On Twitter this week
India’s coal crisis explained in graphs:
Coal-based power plants, which had 50.9 MT of coal stocks in April 2020 (31 day stock) & 28.8 MT (16 day stock) in May 2021, are now facing a crisis when coal stock at power plants dropped to 8 MT at the end of September 2021.(1/12) https://t.co/UiZBo4pmeg pic.twitter.com/wm4A5gQXqBOctober 14, 2021
Research and further readings
- Study: India Would Need over 5600 GW of Solar Power Capacity to Reach Net-zero by 2070 - New research from the Council on Energy Environment and Water (CEEW) finds that India would need to install 5630GW of solar for a chance to reach net zero emissions by 2070 - a seemingly impossible leap from the current 40GW. The study also says that to achieve net-zero by 2070, coal usage would have to peak by 2040 and drop by 99 percent by 2060.
- Study: Green lending criteria could improve the performance of power distribution companies - Introducing a green rating system would help India transform its carbon intensive sectors, as it would help investors assess the financial and climate related risks of high carbon portfolios. The system would assess performance on renewable energy, electric vehicles and energy efficiency as well as improving alignment with international best practices.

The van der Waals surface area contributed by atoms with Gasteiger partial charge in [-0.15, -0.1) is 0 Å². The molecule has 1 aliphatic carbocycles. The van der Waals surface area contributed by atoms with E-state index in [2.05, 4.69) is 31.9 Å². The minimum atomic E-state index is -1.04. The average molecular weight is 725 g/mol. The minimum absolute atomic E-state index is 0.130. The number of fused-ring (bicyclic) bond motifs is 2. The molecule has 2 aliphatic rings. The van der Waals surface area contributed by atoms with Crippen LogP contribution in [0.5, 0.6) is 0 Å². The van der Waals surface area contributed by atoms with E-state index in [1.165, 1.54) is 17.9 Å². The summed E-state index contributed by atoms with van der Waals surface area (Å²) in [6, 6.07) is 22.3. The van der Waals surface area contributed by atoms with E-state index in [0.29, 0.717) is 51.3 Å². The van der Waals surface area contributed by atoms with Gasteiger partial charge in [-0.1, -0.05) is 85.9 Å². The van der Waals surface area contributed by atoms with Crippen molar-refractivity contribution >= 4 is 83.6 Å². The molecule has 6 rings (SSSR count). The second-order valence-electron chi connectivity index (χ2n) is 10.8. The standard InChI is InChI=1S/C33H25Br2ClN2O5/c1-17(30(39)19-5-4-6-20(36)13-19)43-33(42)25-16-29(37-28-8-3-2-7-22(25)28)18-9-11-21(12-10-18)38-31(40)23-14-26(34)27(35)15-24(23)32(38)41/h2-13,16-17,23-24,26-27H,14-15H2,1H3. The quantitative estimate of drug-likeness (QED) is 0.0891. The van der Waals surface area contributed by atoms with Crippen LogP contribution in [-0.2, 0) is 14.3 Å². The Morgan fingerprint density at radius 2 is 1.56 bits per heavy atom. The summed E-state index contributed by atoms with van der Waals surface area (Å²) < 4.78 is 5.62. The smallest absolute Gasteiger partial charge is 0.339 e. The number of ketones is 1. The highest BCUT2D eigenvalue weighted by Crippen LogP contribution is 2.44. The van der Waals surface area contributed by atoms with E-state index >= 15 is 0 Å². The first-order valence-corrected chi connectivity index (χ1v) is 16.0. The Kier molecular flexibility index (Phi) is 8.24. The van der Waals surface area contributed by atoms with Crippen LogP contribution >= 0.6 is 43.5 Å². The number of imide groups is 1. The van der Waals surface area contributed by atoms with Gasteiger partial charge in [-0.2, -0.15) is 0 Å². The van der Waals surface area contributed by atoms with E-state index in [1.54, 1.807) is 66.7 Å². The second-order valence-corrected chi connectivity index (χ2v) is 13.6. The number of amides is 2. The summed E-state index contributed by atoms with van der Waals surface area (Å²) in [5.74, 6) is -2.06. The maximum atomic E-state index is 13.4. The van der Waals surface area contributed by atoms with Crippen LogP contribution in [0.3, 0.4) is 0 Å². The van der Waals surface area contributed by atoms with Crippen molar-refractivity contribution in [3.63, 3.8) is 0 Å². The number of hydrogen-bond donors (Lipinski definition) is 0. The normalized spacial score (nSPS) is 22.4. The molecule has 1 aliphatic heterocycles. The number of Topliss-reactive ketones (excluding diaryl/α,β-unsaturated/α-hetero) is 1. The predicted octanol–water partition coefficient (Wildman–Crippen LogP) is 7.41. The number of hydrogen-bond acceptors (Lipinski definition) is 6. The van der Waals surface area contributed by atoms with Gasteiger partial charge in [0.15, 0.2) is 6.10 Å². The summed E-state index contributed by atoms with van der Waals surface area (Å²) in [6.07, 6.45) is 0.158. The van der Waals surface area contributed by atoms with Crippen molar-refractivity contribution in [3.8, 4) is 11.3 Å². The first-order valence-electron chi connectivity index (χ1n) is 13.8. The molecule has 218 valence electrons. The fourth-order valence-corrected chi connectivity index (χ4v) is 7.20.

- Analysis: Asia's energy pivot is a warning to Australia: clinging to coal is bad for the economy - An exploration of the lessons coal dependent Australia can learn from the failures of South and South East Asian economies such as Bangladesh, India, Indonesia and Vietnam, which now face stranding risks.
From my desk
What else I have been writing about:
Wired UK: The promise and perils of the solar energy boom - India’s solar power capacity is growing, and quick. And its struggle to meet ambitious targets is a global problem.
The Third Pole: Asian Development Bank plans to buy out and retire coal plants - Some financial institutions are looking for innovative ways to drive the energy transition and correct the market distortions that have kept fossil fuels at the top until now. As COP26 approaches, the ADB is pitching a solution.